This post was written by Dr. Wil Burns. Dr. Burns is Scholar in Residence at the Global Environmental Politics (GEP) program and Co-Executive Director of the Washington Geoengineering Consortium, an initiative of the GEP program. This post originally appeared on another blog of the GEP program, Teaching Climate/Energy Law & Policy.
For instructors who include a section in their courses on loss and damage negotiations at UNFCCC COPs, an excellent reading would be a 2013 article by Detlef Sprinz and Steffen Bünau in the journal Weather, Climate, and Society (the piece is available open access on one of the author’s website). In the piece, the authors outline the potential architecture for an international Climate Compensation Fund. What’s particularly noteworthy (and admirable) is that the article includes an extensive discussion of how to make this approach politically viable.
The article initially discusses the case for climate damage compensation under the international legal principle of state responsibility. This section of the article would be an excellent way to introduce students to the “no harm rule” of international law, including the appropriate level of care. The authors contend that the difficulties of defining the appropriate standard of care, especially given the need to balance the interests of States, could be avoided by focusing on climate treaty law obligations. Concluding that the obligations under Article 4.1 of the UNFCCC are vague, and that Article 4.2 mandates are limited to Annex I countries, the authors conclude that the Kyoto Protocol may provide the most compelling case for ascribing liability given its precise obligations. However, Kyoto also suffers from the limitation that its obligations are restricted to industrialized countries. Moreover, pursuing an action for breach under treaties requires an appropriate venue to adjudicate the case, and mutual consent is usually required. Thus, the authors conclude that a more optimal approach might be establishment of a climate compensation fund.
In terms of the architecture for such a fund, the authors suggest the following:
- Establishment of a “neutral, politically independent judicial body” that would ascertain whether there was a sufficient nexus of anthropogenic greenhouse emissions and climatic damages. This role could be fulfilled by a permanent claims tribunal, the International Court of Justice, or national bodies operating under specific procedural rules;
- Endowment of the compensation fund in proportion to a State’s emissions over time, and allocation of awards in proportion to emissions covered by that State’s aggregate membership. The authors argue that this approach would provide an incentive for States to reduce emissions by establishing a dynamic adjustment of contributions over time;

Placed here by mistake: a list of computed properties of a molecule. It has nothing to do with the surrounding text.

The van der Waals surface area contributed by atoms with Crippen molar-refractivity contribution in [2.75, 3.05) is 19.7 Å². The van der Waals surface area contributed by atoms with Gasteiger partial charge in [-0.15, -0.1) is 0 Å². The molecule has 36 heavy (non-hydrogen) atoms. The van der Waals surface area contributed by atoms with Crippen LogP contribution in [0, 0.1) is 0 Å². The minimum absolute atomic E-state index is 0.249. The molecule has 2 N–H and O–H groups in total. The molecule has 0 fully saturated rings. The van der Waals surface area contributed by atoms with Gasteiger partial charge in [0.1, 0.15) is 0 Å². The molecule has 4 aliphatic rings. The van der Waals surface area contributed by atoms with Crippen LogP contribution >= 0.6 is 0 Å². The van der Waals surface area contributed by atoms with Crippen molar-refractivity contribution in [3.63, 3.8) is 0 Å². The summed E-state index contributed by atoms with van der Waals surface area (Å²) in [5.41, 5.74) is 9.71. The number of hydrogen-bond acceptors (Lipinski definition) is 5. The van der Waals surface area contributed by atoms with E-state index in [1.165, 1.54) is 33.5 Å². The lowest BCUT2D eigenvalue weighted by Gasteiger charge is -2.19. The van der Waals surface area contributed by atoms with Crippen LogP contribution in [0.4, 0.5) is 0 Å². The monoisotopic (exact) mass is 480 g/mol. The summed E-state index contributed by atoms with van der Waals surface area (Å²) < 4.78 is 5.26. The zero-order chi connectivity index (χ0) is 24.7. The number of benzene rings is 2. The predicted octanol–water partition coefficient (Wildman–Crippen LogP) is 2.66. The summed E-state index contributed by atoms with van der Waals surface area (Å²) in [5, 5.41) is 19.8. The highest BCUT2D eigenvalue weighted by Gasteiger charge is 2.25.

- Identifying “Founders,” States that would take the lead in making initial contributions to the fund and establishing rules, would be an extremely important element to ensure the Fund’s success. The threat of suits in national courts and political pressure in UN forums would provide an incentive for such leadership. Moreover, there may be benefits in mitigating emissions at scales below the global level;
- Allocation of funds. The authors suggest tendering up to half of anticipated damages to States for adaptation purposes, with the remainder to allocated when damages become manifest.
Among the classroom discussion questions that might flow from this reading:
- Do you agree with the authors that States would have incentives to join a compensation fund?
- Would the establishment of an adjudicatory mechanism of the type contemplated here reduce such incentives?;
- Do you think that recourse to national courts to pursue climate change litigation is a realistic option in most States?
- Does the piece provide sufficient guidance on establishing causality for climate-induced damages? What standard should be utilized to ensure the viability of a compensation fund? Is such a standard politically viable?;
- Should States liable under a compensation regime be permitted to dictate any of the terms of how such compensation is spent, or are these payments, to be considered, as some States argue, “reparations” that can be spent any way a damaged State wishes?
- Is the proposed system for proportioning damages consistent with contemporary concepts of the principle of “common but differentiated responsibilities?”
The Global Environmental Politics program in the School of International Service at American University is a diverse and inclusive community. The program does not necessarily endorse the ideas contained in this or any other guest post. Please understand that our aim is to provide a space for the expression of a range of perspectives on global environmental concerns.